Forschungs- & Entwicklungsinformationsdienst der Gemeinschaft - CORDIS

Final Activity Report Summary - IMMUNANOMAP (Unraveling the nanolandscape of receptors controlling molecular processes of the immune system)

The major objective of the IMMUNANOMAP project was to train the next generation of multidisciplinary researchers to operate at the intersections of nano-technology, nano-physics, nano-chemistry, molecular cell biology and molecular immunology. These interdisciplinary researchers developed tools and insights into our molecular understanding of the cell as a central entity in living organisms and to unravel the molecular mechanisms underlying the defence against body-foreign intruders.

Recent developments in microscopic techniques now provide the tools to cell biologists and immunologists to study molecular processes at the nanometre and single molecule scale. Particularly in the immune system, which defends our body against pathogens, the recognition and elimination of nanometre-sized pathogens is regulated through complex cell signalling and cell communication to ensure a swift and effective protective response. How all these cell surface processes are orchestrated at the molecular level on the surface of single living cells is poorly understood.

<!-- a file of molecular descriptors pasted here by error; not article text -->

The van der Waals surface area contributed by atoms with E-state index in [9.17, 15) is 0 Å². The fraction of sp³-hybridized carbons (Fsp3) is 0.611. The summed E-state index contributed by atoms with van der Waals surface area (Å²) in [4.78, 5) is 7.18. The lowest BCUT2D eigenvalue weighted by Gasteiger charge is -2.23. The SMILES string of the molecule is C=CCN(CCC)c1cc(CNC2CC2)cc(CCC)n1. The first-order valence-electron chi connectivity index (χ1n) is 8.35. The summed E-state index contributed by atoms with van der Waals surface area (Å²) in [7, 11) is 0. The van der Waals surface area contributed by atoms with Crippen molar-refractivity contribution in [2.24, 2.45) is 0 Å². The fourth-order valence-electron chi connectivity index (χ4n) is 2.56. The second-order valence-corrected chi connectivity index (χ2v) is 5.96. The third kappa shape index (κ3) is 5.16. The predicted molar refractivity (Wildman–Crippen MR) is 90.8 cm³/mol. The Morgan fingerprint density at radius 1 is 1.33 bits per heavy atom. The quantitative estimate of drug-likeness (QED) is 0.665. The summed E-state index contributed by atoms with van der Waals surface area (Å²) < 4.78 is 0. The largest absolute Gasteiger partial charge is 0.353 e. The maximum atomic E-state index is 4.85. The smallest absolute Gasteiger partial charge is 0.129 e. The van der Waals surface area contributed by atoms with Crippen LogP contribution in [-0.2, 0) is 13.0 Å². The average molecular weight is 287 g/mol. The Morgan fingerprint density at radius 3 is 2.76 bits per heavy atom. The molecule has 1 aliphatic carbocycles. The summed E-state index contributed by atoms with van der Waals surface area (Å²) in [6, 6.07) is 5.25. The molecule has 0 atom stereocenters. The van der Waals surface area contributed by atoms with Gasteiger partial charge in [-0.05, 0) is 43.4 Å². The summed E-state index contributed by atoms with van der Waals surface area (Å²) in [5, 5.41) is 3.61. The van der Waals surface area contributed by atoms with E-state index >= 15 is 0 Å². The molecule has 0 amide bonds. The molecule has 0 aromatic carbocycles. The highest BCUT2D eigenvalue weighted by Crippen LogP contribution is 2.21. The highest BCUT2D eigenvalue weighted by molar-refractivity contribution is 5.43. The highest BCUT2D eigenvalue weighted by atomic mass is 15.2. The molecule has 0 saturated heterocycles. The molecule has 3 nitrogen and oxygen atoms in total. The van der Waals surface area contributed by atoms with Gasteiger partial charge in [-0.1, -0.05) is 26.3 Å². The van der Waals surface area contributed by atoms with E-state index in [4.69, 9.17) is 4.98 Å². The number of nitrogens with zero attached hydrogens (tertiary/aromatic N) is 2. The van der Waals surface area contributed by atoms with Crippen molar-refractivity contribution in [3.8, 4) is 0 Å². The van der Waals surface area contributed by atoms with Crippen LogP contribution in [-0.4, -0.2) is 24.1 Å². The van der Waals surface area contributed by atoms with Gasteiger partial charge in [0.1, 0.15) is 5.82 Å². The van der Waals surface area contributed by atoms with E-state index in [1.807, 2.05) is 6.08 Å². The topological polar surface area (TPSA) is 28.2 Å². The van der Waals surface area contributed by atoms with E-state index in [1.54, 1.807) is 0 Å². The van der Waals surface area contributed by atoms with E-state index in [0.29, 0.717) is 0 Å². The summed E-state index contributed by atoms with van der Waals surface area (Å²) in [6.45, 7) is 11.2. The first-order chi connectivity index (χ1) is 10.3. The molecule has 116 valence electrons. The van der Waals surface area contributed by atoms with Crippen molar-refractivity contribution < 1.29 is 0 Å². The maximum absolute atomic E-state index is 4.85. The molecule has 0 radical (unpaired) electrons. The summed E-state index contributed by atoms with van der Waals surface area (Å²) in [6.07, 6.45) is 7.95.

Now for the first time, the technology is within reach to unravel the nano-landscape of cells of the immune system and to get dynamic information of the cell surface organisation of cellular receptors and subsequent signalling pathways at the nanometre level. The IMMUNANOMAP goals were:
1) thorough multidisciplinary training both at the theoretical and practical level to a truly interdisciplinary field of young and experienced researchers consisting of physicists, surface chemists, cell-biologists and immunologists: and
2) exploiting state-of-the-art imaging techniques to understand the molecular organisation of cell surface and signalling processes pertinent to the functioning of the immune system.

Thus we anticipate eliminating a major limitation in multidisciplinary work that restricts scientific and economic progress due to fundamental differences in the background of the scientists in these diverse disciplines. To achieve the goals set out at the start of the project 8 ESR and 9 ER were recruited. The background of the fellows varied from physicists, cell biologists or immunologists. To achieve an effective collaboration several GAP course were organised to bridge the differences between the fellows and to teach them to communicate with different research division. This worked very well resulting in an excellent working group, communicating at different levels.

The scientific achievements resulted in 39 publications in peer reviewed journals, 5 book chapters and 1 article in a non-peer reviewed journal. Five articles are still under submission and 18 articles are in preparation. In the final year of the project a symposium was organised entitled: "Lipid and Protein Nanoislands: Organisation, Dynamics and Signaling". More than 100 people participated in the symposium.

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